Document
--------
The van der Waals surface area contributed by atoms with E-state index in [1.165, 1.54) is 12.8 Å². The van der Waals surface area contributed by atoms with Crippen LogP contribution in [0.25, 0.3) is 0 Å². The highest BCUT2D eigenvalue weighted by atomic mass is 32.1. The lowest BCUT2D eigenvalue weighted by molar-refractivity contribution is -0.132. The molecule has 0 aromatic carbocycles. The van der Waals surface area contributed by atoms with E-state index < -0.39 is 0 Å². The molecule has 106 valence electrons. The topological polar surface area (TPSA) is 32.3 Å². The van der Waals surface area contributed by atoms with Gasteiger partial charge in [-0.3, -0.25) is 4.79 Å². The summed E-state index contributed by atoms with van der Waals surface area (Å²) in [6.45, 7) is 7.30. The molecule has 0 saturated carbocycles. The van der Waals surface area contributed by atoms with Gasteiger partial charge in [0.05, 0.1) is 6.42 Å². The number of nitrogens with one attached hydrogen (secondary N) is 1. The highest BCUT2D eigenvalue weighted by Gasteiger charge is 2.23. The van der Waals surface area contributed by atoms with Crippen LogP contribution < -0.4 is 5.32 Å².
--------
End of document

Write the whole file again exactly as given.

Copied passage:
The van der Waals surface area contributed by atoms with E-state index in [1.165, 1.54) is 12.8 Å². The van der Waals surface area contributed by atoms with Crippen LogP contribution in [0.25, 0.3) is 0 Å². The highest BCUT2D eigenvalue weighted by atomic mass is 32.1. The lowest BCUT2D eigenvalue weighted by molar-refractivity contribution is -0.132. The molecule has 0 aromatic carbocycles. The van der Waals surface area contributed by atoms with E-state index < -0.39 is 0 Å². The molecule has 106 valence electrons. The topological polar surface area (TPSA) is 32.3 Å². The van der Waals surface area contributed by atoms with Gasteiger partial charge in [-0.3, -0.25) is 4.79 Å². The summed E-state index contributed by atoms with van der Waals surface area (Å²) in [6.45, 7) is 7.30. The molecule has 0 saturated carbocycles. The van der Waals surface area contributed by atoms with Gasteiger partial charge in [0.05, 0.1) is 6.42 Å². The number of nitrogens with one attached hydrogen (secondary N) is 1. The highest BCUT2D eigenvalue weighted by Gasteiger charge is 2.23. The van der Waals surface area contributed by atoms with Crippen LogP contribution < -0.4 is 5.32 Å².